The key is to keep on going NO MATTER what. Never quit. Eventually, you will catch your lucky break. I just finished my 9th year.
About half of that was spent on producing the my books, things like editing, formatting, having a cover designed etc. It was money well spent!
The rest was spent on web design. I didn’t feel comfortable building my own website so I out sourced it. Fiver maybe cheap but it adds up really fast!. Secondly I partnered with someone to do marketing and he never really delivered.
In spite of all these starting pains I am getting traffic and selling books and it will only get better as time goes on.
Quick question. Do you do much in the way of SEO, google analytics, keyword search etc?
PS I did ask this on another thread so feel free to ignore it.
Financial Samurai says
I don’t do much SEO, just the basics like having a logical title, filling out the meta description, and linking back to pillar posts.
Roughly 70% of my traffic comes from organic search. I focus on the content.
Mr. Thrifty says
No need to worry about whether Dr. Phil is going to have you on any time soon!
I really enjoy the detail in your posts and am inspired by the way you keeping pursuing what you want until you get it.
Sam – I kind of agree with Charles Arthur’s original tweet about not being able to make money on the internet as an original publisher. The only problem is a few words were somehow deleted. The tweet should have read: “I begin to think that people who think they can make money from publishing original content on the internet and who exhibit a breathtaking arrogance and operate out of a sense of entitlement are deluded.” We can all get behind that, right?
Financial Samurai says
Yes, we are free to make anything up to agree with whatever we make up. We’re always going to be biased for our boys and read into what people say. It’s just human nature.
Have you tried making money online before? If so, showing us your experience as to why it was so difficult.
I should have been clearer. The tech writer is displaying a level of arrogance that is standard for journalism – specifically, that you owe him everything, and anything less than their verifiable names makes you “noise”. When you offered him several examples of real people based on your experience, he dismissed it because you didn’t offer their real names. But if he had taken a few minutes to read and (crucially) think about what he was reading, he would have seen that one of those examples on your post is only very thinly disguised. He could have also looked into the components of a bloggers’ income statements and done some minimal due diligence to verify that they are in the right ballpark. Then he would have learned something for his own good, even if it didn’t meet the journalistic standard of being a verifiable source. For him, it was easier to dismiss the real information you were offering him than it was to do some hard thinking and reconsider his first statement. With a dismissive attitude like that, is it any surprise that he doesn’t see a pathway to make money on his writing?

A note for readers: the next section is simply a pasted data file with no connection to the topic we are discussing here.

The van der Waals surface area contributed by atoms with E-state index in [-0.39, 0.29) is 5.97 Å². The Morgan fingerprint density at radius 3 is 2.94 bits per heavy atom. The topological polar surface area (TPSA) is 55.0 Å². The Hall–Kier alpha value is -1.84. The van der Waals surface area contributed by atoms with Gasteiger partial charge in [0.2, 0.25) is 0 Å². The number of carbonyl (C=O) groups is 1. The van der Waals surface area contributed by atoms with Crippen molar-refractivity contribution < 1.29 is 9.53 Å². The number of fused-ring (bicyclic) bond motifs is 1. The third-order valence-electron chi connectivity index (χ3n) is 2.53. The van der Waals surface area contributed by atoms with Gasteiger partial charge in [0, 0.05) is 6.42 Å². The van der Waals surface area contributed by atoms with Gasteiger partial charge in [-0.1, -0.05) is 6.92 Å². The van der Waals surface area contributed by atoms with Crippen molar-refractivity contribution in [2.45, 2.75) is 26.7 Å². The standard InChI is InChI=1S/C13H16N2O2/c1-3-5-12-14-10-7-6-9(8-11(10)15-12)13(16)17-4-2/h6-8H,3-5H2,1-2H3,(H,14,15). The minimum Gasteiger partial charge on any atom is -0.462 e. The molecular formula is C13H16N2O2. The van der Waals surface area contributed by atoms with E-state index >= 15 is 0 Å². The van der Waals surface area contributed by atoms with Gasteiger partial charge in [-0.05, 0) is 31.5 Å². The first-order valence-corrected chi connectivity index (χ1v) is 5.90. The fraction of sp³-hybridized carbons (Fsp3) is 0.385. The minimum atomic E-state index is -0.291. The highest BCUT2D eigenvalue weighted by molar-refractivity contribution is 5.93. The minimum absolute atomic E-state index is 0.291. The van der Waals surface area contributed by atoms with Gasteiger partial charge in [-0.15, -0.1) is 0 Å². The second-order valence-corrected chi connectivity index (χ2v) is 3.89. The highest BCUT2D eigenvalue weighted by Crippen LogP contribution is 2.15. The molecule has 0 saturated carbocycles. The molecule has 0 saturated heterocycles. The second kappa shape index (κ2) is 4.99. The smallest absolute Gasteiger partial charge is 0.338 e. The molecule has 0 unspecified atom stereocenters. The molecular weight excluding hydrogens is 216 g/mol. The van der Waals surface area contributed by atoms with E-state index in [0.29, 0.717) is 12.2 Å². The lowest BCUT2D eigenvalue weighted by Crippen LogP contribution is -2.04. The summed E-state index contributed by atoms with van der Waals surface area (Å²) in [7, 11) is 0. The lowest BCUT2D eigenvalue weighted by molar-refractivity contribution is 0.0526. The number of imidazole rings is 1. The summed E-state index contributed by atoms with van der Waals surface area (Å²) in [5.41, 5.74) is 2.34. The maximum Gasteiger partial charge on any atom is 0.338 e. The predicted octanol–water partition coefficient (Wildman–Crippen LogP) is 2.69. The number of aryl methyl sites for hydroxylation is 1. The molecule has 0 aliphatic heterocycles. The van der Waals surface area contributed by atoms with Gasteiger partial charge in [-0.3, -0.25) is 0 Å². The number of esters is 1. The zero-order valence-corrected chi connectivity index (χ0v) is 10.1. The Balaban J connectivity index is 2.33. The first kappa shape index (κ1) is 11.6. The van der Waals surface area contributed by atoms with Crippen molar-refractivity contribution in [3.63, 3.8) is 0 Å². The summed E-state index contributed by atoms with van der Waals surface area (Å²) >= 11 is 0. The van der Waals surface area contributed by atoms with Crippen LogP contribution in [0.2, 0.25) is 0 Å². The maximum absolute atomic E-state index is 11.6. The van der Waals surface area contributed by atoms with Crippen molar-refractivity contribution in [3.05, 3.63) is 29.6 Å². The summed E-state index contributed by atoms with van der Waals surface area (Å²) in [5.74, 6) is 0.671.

I used to want to be a journalist. As I got some experience in the profession, I kept running into people who had a chip on their shoulder about business and economics. In my experience, most mainstream journalists outside the business press (but also some inside it) resent and look down on successful businesses and business people. So many believe they are doing noble work, protected and enshrined in the First Amendment, serving the public good, holding the powerful to account, giving voice to the weak, and doing so for a meager salary (a badge of honor) — all the while, the C students from school are getting high-paying jobs in business and kids in sweatshirts are making ridiculous money coding time-wasting apps. Add to that the shallow clickbait, listicles, and slideshows on the web and it can be really frustrating to be a quality journalist at a mainstream publication. His original tweet was simply a little of this resentment bubbling to the surface. It’s not entirely wrong to have that attitude (I hate listicles as much as the next guy), but it is entirely self-defeating.